Even a Krayt Dragon Won’t Work: How to Fix the Oakland Raiders
What? You don’t know what a Krayt Dragon is?
Well, shame on you. Particularly if you’re a Star Wars fan.
When Luke Skywalker and C3-PO managed to get jumped by Tusken Raiders on Tatooine looking for a runaway R2-D2, Obi-Wan Kenobi makes a Krayt Dragon sound to scare them off. Don’t remember? Check it out below. At least the theatrical version. The blu-ray version just sounds like something out of “America’s Favorite Home Videos” when that guy stubbed his toe running across his patio.
Unfortunately, the Oakland Raiders have way more problems than the Tusken Raiders from Star Wars. Well, except for the fact that the Tusken Raiders live in the middle of a blazing hot desert with no water and, apparently, only one clothing store since they all wear exactly the same thing. But I digress.
The Oakland Raiders have significant problems both on offense and on defense. In 2014, the Raiders ended up dead last for total offensive yards per game (282.2) and 21st in effectiveness with regard to total yards allowed on defense (357.6). The defense was actually not terrible, and there is reason to believe that it will continue an upward trajectory with the returning talent (including rookie linebacker Kalil Mack and, assuming they resign him, cornerback Tarell Brown, among others).
But the offense sputtered badly. It took quite some time for the Raiders to figure out that the only thing that was still good about the detrimental duo of Maurice Jones-Drew and Darren McFadden was their nicknames (i.e. MJD and Run DMC, which I admit are actually pretty cool nicknames). But once they hit Week 12 against Kansas City, where Latavius Murray rolled up 112 yards and 2 TDs in just 4 carries, well, it was pretty clear that the Raiders had found their run game. The Raiders will also stick with sophomore Derek Carr at QB, after likely letting Matt Shaub go (UPDATE: And if you want to know more about Derek Carr, check out my breakdown of Derek Carr). Incoming Raiders head coach Jack Del Rio has significant enthusiasm about Carr’s ability to lead the offense stating:
“He’s got a really quick release, good decision maker; he’s shown some of that grit we’re looking for, some of that toughness, so he’s a guy that we feel like we have an opportunity to build around.”
Well, that sounds promising. The only problem is that, as Gisele pointed out to the media after Super Bowl XLVI, a quarterback can’t pass the ball to himself. And right now, the lineup of wide receivers in Oakland is led by the likes of James Jones, Andre Holmes and Rod Streater (assuming they’re even back in 2015).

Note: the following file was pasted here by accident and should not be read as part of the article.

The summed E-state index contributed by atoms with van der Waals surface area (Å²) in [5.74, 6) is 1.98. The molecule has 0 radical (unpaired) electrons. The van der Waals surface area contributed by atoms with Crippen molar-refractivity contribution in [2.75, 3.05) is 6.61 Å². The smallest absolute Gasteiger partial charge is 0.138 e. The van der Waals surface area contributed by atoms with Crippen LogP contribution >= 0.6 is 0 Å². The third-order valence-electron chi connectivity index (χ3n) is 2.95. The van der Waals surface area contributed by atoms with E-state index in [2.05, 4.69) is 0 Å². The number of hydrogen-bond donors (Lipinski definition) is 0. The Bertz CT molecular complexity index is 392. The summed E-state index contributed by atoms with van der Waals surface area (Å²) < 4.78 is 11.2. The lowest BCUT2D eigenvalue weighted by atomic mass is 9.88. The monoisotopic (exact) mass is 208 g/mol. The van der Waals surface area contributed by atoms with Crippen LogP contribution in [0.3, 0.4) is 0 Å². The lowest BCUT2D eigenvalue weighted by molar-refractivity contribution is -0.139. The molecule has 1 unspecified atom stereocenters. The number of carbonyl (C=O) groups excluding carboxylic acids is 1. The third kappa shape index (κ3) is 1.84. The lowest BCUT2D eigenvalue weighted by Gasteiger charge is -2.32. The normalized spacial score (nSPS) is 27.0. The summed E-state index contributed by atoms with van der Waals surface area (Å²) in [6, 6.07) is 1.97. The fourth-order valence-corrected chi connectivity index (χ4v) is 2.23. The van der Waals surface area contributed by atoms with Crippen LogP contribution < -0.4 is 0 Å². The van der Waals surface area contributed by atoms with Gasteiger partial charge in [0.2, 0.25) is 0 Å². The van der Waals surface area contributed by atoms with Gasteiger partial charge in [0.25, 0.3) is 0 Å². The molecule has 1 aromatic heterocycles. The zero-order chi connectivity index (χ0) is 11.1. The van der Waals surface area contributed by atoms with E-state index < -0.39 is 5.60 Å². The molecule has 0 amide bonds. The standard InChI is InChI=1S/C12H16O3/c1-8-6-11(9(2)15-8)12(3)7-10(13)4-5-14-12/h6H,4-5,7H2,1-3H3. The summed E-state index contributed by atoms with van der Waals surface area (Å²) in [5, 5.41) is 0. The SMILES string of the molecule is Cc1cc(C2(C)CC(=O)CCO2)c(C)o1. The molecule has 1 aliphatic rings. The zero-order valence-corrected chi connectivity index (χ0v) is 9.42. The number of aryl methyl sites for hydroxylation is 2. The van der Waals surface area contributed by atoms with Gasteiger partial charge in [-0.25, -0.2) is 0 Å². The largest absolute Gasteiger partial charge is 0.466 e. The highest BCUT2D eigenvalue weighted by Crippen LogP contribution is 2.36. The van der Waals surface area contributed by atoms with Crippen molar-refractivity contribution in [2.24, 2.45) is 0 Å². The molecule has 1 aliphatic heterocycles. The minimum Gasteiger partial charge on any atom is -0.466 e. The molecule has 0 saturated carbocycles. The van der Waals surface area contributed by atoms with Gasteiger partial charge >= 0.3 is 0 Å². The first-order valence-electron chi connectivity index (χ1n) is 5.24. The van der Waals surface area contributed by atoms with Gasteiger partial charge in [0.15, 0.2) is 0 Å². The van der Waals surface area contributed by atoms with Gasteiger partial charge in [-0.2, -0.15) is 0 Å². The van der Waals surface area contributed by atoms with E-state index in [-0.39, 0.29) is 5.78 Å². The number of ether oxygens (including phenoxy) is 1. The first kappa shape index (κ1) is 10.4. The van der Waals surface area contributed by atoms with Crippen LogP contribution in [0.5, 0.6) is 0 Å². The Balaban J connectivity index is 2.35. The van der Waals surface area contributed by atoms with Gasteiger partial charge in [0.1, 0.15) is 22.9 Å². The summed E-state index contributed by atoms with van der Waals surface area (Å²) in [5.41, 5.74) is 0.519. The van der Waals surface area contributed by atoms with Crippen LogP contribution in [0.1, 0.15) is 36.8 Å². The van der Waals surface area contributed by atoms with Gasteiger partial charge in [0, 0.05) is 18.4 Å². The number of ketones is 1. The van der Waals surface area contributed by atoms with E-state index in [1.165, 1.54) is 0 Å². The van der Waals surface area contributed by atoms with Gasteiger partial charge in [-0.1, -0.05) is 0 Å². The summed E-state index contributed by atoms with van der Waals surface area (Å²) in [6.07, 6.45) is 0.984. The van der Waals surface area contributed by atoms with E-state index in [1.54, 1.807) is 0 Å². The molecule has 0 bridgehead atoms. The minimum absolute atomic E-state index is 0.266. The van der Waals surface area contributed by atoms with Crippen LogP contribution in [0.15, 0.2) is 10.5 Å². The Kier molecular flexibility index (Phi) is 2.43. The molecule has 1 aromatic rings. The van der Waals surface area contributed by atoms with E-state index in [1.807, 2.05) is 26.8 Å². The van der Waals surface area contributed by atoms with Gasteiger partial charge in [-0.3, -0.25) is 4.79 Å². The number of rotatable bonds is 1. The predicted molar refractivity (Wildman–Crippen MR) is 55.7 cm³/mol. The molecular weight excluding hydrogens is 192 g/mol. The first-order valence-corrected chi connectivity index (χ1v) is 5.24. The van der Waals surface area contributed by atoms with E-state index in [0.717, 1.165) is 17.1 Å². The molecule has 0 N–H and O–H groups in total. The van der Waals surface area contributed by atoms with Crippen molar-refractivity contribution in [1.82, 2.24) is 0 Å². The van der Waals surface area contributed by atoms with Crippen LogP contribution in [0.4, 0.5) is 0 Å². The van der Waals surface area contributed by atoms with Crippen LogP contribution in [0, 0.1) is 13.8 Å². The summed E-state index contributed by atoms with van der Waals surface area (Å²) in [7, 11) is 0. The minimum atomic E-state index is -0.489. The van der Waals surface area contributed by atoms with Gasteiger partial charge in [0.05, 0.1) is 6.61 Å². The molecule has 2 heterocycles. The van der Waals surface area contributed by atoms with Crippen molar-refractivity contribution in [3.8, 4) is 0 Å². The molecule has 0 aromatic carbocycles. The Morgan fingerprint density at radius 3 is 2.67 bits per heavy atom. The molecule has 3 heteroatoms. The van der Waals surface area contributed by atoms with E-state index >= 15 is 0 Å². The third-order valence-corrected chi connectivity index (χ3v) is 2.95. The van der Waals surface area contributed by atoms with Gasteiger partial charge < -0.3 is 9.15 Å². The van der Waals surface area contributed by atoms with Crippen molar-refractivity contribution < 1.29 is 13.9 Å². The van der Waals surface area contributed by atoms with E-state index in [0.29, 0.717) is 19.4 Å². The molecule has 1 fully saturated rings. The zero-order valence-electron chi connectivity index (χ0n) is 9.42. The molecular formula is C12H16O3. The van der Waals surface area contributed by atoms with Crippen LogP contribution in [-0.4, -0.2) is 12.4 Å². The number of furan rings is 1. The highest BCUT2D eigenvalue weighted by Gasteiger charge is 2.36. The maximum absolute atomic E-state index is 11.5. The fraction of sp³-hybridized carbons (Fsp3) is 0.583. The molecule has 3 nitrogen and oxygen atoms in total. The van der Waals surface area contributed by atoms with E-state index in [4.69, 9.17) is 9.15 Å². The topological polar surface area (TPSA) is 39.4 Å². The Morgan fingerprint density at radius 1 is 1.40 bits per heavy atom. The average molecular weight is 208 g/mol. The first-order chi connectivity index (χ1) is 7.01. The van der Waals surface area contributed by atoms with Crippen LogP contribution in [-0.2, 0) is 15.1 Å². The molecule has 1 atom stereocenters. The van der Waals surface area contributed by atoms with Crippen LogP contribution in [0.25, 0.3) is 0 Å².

The Raiders come into the off season with the second most cap space of any NFL team. So, no reason to avoid picking up some help for Carr to turn this last place offense around. Free agent wide receiver options are still to be determined, but are likely to be thin. Demaryius Thomas, Dez Bryant, Jeremy Maclin and Torrey Smith are unlikely to leave their respective teams (or will be kept off the open market with a franchise tag). But Randall Cobb and Michael Crabtree may be free game.
Randall Cobb would be a huge get for Oakland (and perhaps James Jones will improve with his former running mate), but there will be significant competition for his services. Perhaps Crabtree would be a more reasonable, more affordable option, while still providing as much upside as Cobb. Clearly, there would also be significantly more risk in Crabtree, but when have the Raiders been risk adverse? Crabtree never quite returned to the promise he showed in the 2012 playoffs, but perhaps he’s just rounding back into form. Crabtree is only 27 (to be 28 around the beginning of the 2015 season) so there’s still potential there, and he may be the best of what’s available once Cobb is off the market.
And if the Raiders obtain Mr. Crabtree’s services, what better move than to acquire a move tight end like Jordan Cameron. Cameron has already made it clear he doesn’t want to go back to Cleveland, and two veteran pass catchers would help solidify the receiving core.
Although I’m not usually a fan of drafting wide receivers in the early first round, this is a situation where I think Oakland should spend it’s number 4 pick on top wide receiver prospect, Amari Cooper. But even if the Raiders decide to pass on wide receiver there, another potential target is Jaelen Strong in the early second round. He was Arizona State’s go-to receiver last year showing great hands and an ability to fight through coverage. And who could forget this highlight against USC:
Frankly, there’s so much attention on Cooper, Kevin White and DeVante Parker that Strong is flying under the radar. He could be a real value in the second round. Either way, a top end rookie wide receiver would be a wise choice for the Raiders.
Well, so there you go Oakland. Fix your receiving options, and perhaps you have a one out of a million chance of beating the Broncos, Chiefs and Chargers next season and winning the AFC West. But as Jim Carrey said in the classic Dumb & Dumber (NOT Dumb and Dumber To, which had the dubious distinction of lowering my IQ by 10 points from just watching the trailer — and trust me, I don’t have much to spare):
“So you’re telling me there’s a chance…YEAH!”